It is advisable that prior to applying for a credit card, you check which cards you will be eligible for. You can use Money Saving Expert’s calculator to check your eligibility without negatively impacting your credit score.

Once you have acquired a credit card, it is incredibly important to ensure that you use it responsibly and make your repayments on time each month so that you don’t need to pay interest. The best way to make use of it to build your credit is to use it for payments you were already going to make and have the money set aside for, such as rent or bills.

It is also highly recommended that you do not withdraw any cash on your credit card as it can be seen by lenders as poor money management. In addition, the interest is higher, and you will be charged for doing this, even if you repay this in full.

In doing this, you will be able to demonstrate that you can be trusted to make credit repayments.

Try to only use a small amount of your credit limit, the average you’re recommended to use is about 25%-30%. For example, if your credit limit is £500, try not to spend more than £125.

If, for any reason, you are struggling to repay your credit card on time, make sure that you contact your lender and ask if you can change your repayment schedule, it may have a negative impact on your credit score, but not as much as missing payments or continuing to pay late will.

If you find that later down the line, you are not using a credit card, it is also important to cancel it, as if you have access to too much credit, even if you are not using it, can reflect badly on you when you apply for other forms of credit.

Check your Credit Report for Errors

It is important to regularly check your credit report for errors. If you find any incorrect information, ensure that a notice of correction is added to your file. To check your credit report, you will need to order a copy of your credit file online, you will usually be charged a small fee from this, and you can order your file from the following agencies: Experian, Equifax and TransUnion.

Don’t Submit Credit Applications Too Frequently

It is important not to apply for too much credit in a short space of time, as this can have a negative impact on your credit rating. Where possible, try to space out any applications you make so that it doesn’t appear you are bad at handling money and need to rely on credit.

Don’t get a Pay Day Loan

The Money Saving Expert website warns against applying for pay day loans, reportedly, these companies claim that this can be a good way to build credit, however, there interest rates are generally ridiculously high, and can end up getting you into debt, rather than improving your credit score.

Register to Vote

Admittedly, this one won’t be very helpful to you when you first arrive, as you will need to obtain British Citizenship in order to have the right to vote. However, if you have been in the country for five years you may be eligible to apply for British Citizenship which allows you the right to vote and apply for a British passport. If you are looking to improve your credit score and you have British Citizenship, this can be a great way to give your rating a boost, as it is one way that lenders can confirm your identity and address.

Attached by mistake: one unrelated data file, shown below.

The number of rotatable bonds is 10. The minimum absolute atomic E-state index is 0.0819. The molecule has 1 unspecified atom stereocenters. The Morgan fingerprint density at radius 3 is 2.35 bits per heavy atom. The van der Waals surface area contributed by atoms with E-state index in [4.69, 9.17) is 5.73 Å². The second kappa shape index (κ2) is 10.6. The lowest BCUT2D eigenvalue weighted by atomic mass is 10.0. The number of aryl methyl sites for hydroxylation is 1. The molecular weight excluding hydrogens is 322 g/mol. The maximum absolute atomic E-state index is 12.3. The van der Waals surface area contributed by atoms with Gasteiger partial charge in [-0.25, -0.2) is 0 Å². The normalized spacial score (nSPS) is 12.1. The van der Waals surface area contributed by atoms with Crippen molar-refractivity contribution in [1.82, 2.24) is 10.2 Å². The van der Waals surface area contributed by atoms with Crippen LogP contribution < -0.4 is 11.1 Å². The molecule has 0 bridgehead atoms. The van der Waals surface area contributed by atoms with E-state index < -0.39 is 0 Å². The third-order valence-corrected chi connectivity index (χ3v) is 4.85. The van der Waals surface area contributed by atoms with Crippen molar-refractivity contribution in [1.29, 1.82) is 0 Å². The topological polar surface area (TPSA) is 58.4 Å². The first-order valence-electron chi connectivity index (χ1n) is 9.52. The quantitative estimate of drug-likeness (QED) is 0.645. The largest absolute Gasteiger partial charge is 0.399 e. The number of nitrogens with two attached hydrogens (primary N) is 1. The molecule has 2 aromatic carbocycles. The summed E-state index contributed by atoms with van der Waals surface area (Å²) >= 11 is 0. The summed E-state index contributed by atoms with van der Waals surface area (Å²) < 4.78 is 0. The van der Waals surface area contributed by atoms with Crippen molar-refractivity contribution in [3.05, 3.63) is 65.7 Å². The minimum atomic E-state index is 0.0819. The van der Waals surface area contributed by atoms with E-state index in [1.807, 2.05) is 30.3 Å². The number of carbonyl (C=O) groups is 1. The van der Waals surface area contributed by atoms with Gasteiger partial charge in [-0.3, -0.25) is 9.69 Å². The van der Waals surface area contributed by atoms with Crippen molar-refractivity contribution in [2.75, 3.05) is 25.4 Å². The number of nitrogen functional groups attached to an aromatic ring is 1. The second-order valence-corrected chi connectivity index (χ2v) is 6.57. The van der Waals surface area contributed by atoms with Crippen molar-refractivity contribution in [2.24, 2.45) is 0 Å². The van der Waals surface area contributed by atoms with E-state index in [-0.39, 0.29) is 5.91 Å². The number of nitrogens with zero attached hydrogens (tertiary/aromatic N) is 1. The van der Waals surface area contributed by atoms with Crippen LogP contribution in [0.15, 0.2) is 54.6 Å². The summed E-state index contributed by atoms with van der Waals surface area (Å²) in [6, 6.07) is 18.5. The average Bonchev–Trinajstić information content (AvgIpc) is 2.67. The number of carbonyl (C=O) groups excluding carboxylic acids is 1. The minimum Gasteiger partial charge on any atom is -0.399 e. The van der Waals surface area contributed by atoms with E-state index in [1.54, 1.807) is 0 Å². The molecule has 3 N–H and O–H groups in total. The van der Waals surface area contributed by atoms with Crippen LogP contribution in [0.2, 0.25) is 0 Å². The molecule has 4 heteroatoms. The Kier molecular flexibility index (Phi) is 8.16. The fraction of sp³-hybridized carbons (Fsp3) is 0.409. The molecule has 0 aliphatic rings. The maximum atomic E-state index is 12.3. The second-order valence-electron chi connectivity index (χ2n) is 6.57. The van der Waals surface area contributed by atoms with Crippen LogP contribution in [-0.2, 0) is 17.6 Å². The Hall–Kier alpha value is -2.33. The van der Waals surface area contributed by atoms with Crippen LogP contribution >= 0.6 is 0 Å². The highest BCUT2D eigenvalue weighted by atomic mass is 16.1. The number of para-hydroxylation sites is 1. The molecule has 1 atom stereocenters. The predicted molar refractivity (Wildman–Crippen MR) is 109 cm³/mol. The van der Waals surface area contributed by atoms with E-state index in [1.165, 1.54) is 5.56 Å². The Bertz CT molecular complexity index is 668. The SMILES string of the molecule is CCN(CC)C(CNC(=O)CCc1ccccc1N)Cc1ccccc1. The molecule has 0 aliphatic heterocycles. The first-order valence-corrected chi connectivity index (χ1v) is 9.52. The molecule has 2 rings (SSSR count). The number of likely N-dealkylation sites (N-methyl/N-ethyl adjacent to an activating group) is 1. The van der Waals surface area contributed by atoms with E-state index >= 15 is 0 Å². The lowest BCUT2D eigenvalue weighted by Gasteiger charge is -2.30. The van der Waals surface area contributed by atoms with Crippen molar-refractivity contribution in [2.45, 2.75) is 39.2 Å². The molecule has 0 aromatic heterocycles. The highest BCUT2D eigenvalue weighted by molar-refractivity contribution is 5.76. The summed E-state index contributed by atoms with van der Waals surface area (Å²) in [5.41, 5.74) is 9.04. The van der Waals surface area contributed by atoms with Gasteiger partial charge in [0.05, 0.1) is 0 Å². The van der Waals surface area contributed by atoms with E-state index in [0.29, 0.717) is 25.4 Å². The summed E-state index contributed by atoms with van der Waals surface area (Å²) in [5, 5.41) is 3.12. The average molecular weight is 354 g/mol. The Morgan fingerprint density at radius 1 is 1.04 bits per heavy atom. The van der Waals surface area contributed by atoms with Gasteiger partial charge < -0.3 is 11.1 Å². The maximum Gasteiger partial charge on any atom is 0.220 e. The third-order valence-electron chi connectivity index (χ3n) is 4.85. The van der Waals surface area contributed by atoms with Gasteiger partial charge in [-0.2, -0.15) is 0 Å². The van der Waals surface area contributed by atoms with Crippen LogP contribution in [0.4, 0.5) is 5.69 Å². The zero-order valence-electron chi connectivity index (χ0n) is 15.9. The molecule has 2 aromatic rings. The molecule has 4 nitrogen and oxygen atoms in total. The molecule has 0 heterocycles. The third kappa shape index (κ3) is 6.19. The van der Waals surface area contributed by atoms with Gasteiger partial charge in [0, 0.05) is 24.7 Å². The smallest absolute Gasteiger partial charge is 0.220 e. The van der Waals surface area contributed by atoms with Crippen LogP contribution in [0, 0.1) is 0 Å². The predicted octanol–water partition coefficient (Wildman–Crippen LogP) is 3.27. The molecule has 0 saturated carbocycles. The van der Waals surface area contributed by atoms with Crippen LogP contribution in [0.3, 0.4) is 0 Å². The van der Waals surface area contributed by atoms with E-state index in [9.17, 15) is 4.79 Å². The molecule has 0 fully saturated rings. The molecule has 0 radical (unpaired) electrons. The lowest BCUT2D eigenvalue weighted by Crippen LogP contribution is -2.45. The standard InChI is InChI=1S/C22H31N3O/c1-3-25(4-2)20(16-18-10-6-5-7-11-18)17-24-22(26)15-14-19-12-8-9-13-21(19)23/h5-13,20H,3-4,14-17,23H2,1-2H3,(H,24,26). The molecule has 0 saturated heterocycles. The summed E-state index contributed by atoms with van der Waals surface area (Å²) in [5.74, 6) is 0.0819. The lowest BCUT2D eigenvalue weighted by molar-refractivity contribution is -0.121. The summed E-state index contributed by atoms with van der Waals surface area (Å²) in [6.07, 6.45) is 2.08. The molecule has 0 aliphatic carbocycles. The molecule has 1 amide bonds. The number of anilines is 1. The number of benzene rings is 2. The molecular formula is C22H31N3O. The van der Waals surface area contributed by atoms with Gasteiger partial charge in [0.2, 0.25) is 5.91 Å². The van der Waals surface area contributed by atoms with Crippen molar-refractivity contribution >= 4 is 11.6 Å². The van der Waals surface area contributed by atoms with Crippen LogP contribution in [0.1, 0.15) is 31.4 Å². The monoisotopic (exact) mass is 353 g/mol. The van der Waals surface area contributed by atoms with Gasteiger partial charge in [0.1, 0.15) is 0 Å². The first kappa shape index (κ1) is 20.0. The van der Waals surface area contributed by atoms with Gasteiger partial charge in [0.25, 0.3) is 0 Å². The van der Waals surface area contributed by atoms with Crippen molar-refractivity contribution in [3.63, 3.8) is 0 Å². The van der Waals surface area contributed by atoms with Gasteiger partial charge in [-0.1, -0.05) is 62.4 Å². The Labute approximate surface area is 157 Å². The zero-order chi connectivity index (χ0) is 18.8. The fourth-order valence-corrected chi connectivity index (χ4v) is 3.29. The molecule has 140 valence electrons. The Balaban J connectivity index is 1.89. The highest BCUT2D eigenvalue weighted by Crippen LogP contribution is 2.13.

What can Lenders Find Out about me?

You might be wondering what information lenders will be able to obtain about you, and why. We will list what lenders will be able to see below, it is important to note that the reason they can learn this information about you is so that they can ensure you are a reliable person to lend money to.

What Information is Included in my Credit Score?

  • Your name
  • Your address and postcode
  • Your date of birth
  • Past credit applications
  • Credit repayment history, including late or missed payments
  • Any existing debt you have
  • If you are on the electoral role
  • If you have any joint credit cards or loans
  • If you have been declared bankrupt or have an IVA
  • Any county court judgements (CCJ’s)
  • Current account turnover

What Information is Not Included in my Credit Score?

  • Student loans
  • Medical history
  • Council tax arrears
  • Criminal record
  • Parking or driving fines

It can seem daunting and even frustrating to have to completely rebuild your credit score once you arrive in the UK, particularly if you are hoping to secure a mortgage to buy a house later down the line. While it can be discouraging, take your time and follow these tips and gradually, you will be able to build up a good credit score, which is sure to benefit you in the long run.

If you would like further advise on managing your credit or other financial matters, we would advise that you speak to a professional.

Relocation to the UK

If you are an international doctor who would like to relocate to the UK and join the NHS, email your CV to [email protected] and we can support you in securing an NHS post and on your journey to relocate to the UK.

Are you a member of our Facebook group? When you join IMG Advisor, you join a community of doctors all looking to relocate to the UK and join the NHS. We post a series of blogs and vlogs to the group every day. We will also be on hand to answer all of your relocation queries.

Subscribe to our YouTube channel! We have over 60 videos covering everything you need to know about relocating to the UK and joining the NHS.

Listen to BDI Resourcing on the go with IMG Advisor the Podcast. You can listen to us on Apple Podcasts, Spotify, Stitcher and Buzzsprout. We have a number of episodes with tips and advice on relocating to the UK and the routes you can take to achieve this.


Lewis, M. (2018). Credit Scores. [Online]. Available at: [Accessed 30 Jan. 2020.].

Saxon.H. (2018). Build Your Credit History. [Online]. Available at: [Accessed 30 Jan. 2020.]. (2020). How to get credit for the first time. [Online]. Available at: [Accessed 30 Jan. 2020.]. (2019). How to Build a Credit Score as a New UK Resident. [Online] Kats Gone Global. Available at: [Accessed 30 Jan. 2020.].